What parents need to know
Parents Need to Know
Parents need to know that although this adventure is animated, it's not aimed at kids. Some people may misinterpret the fact that it was created by the same filmmakers responsible for The Polar Express as an automatic thumbs-up for kids. But the considerable violence and sexual innuendo are comparable to the content of popular live-action flick 300. As those familiar with the ancient epic poem the movie is based on know, Beowulf defeats the monstrous Grendel ... but not before Grendel kills a lot of innocent people in disgusting, harrowing ways. The violence includes dismemberment, impalement, bashed heads, people being eaten alive, and more. Animated or not, it can be hard to watch (even more so in 3D, an option that some theaters are offering).
What's the story?
Based on the epic poem, Robert Zemeckis' motion-capture action adventure follows the heroic exploits of Beowulf (Ray Winstone), the head of a small mercenary army that lands in Denmark to help King Hrothgar (Anthony Hopkins) get rid of a murderous demon cursing his people. After disposing of the grotesque, pus-oozing Grendel (Crispin Glover) in a (literally) naked battle of hand-to-hand combat, Beowulf learns that the monster has an even more dangerous, shape-shifting mother (Angelina Jolie). Beowulf's hubris as a warrior is evident from his first appearance on screen. But every hero has an Achilles' heel, and Beowulf's is apparently a beautiful woman -- the perfectly cast Jolie -- who promises him wealth and power beyond imagination. Beowulf isn't the first warrior to give into her, and he probably won't be the last, either, since she's seemingly invincible when nude and dripping wet (her feet even take the form of stilettos).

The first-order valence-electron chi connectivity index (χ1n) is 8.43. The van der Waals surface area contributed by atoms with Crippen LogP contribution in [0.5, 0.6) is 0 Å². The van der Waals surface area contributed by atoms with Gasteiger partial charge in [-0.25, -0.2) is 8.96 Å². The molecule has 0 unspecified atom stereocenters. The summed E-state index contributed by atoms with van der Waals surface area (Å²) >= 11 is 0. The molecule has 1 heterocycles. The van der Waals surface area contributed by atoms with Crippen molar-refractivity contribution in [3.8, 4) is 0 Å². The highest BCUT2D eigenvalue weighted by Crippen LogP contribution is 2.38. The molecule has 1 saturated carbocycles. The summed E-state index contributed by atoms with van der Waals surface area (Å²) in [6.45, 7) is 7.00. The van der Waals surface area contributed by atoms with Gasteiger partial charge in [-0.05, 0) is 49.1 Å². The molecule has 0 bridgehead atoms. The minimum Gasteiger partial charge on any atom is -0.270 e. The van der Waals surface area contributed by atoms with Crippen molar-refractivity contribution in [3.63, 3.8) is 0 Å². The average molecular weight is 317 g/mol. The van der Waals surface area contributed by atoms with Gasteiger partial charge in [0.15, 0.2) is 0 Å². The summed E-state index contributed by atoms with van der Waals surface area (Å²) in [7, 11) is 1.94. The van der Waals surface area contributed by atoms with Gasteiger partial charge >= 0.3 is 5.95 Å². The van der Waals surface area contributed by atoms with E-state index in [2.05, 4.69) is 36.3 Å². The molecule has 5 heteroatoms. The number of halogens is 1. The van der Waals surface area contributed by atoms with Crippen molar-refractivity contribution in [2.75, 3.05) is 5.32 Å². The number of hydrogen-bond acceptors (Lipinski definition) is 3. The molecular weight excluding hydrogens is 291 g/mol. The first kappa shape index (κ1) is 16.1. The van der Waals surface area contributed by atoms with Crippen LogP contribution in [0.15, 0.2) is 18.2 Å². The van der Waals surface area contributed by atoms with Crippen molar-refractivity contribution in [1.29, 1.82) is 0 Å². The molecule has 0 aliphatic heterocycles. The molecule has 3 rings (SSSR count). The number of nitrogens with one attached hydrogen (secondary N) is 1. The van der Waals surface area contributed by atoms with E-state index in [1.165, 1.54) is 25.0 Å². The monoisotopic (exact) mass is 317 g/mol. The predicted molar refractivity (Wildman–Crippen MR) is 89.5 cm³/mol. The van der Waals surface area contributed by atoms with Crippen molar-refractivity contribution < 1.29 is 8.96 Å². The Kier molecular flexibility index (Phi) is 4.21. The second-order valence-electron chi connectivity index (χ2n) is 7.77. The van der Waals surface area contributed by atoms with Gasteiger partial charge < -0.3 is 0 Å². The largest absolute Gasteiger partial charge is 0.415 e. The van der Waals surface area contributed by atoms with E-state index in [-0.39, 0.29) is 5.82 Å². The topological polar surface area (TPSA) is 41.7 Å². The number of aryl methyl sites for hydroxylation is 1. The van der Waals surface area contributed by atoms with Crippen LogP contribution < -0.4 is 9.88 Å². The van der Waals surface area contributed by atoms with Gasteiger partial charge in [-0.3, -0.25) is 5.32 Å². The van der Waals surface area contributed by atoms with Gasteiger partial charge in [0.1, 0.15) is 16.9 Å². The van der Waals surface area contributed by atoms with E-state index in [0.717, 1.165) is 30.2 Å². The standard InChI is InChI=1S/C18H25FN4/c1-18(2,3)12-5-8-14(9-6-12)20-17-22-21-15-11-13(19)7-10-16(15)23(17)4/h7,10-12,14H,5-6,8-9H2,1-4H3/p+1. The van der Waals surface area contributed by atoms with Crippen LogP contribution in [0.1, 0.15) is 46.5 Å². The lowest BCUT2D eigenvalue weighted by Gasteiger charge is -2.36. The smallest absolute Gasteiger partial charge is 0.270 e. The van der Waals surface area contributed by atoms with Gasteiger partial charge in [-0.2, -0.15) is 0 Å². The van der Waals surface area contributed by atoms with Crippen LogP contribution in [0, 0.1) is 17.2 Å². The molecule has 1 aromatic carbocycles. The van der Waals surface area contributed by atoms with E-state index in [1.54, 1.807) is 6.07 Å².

Is it any good?
Once you get past BEOWULF's slightly creepy, ultra-realistic depiction of actors as animated figures, there's no denying that this film is entertaining. Improving on the revolutionary technology he used in The Polar Express, Zemeckis's film is an awe-inspiring achievement in animation. It's also in no way a film for kids, even if that's the first thought that many moviegoers might have when they see animated characters. The action is as bloody as anything Quentin Tarantino could conjure up.
Yet, for all of the movie's sweeping action and impressive technology, there's still something substantially more heart-quickening about flesh-and-blood action. Sure, then audiences wouldn't get to see Grendel squish as many heads and eat as many people (at least not in a PG-13 fashion), but there would've been an extra sense of excitement and not as many unintended laughs.
Families can talk about...
Families can talk about whether it's confusing for filmmakers to make and market an animated movie that's so violent and clearly not targeted to kids? Also, does the fact that the animation is so realistic make the violence more upsetting? Why or why not? Why do people tend to react differently to live-action mayhem than they do to similar content that's animated?
|Theatrical release date:||November 15, 2007|
|DVD release date:||February 25, 2008|
|Cast:||Angelina Jolie, Anthony Hopkins, Ray Winstone|
|Run time:||113 minutes|
|MPAA explanation:||intense sequences of violence including disturbing images, some sexual material and nudity.|